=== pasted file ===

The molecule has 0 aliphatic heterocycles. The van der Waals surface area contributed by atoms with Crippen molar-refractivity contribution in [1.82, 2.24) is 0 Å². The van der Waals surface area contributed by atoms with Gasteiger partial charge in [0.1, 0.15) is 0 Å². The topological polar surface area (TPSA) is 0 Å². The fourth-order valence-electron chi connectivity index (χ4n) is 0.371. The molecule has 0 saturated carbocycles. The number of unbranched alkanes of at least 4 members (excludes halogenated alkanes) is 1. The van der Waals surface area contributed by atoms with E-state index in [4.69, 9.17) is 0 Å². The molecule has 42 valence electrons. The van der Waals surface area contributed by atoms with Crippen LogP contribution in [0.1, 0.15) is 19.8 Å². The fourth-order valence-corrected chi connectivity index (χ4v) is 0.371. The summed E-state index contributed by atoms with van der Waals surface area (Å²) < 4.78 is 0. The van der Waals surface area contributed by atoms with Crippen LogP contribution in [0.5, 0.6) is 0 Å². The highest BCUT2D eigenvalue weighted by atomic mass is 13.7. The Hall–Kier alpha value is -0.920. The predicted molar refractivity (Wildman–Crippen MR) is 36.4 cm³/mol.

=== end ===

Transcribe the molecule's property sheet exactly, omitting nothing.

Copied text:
The molecule has 0 aliphatic heterocycles. The van der Waals surface area contributed by atoms with Crippen molar-refractivity contribution in [1.82, 2.24) is 0 Å². The van der Waals surface area contributed by atoms with Gasteiger partial charge in [0.1, 0.15) is 0 Å². The topological polar surface area (TPSA) is 0 Å². The fourth-order valence-electron chi connectivity index (χ4n) is 0.371. The molecule has 0 saturated carbocycles. The number of unbranched alkanes of at least 4 members (excludes halogenated alkanes) is 1. The van der Waals surface area contributed by atoms with E-state index in [4.69, 9.17) is 0 Å². The molecule has 42 valence electrons. The van der Waals surface area contributed by atoms with Crippen LogP contribution in [0.1, 0.15) is 19.8 Å². The fourth-order valence-corrected chi connectivity index (χ4v) is 0.371. The summed E-state index contributed by atoms with van der Waals surface area (Å²) < 4.78 is 0. The van der Waals surface area contributed by atoms with Crippen LogP contribution in [0.5, 0.6) is 0 Å². The highest BCUT2D eigenvalue weighted by atomic mass is 13.7. The Hall–Kier alpha value is -0.920. The predicted molar refractivity (Wildman–Crippen MR) is 36.4 cm³/mol.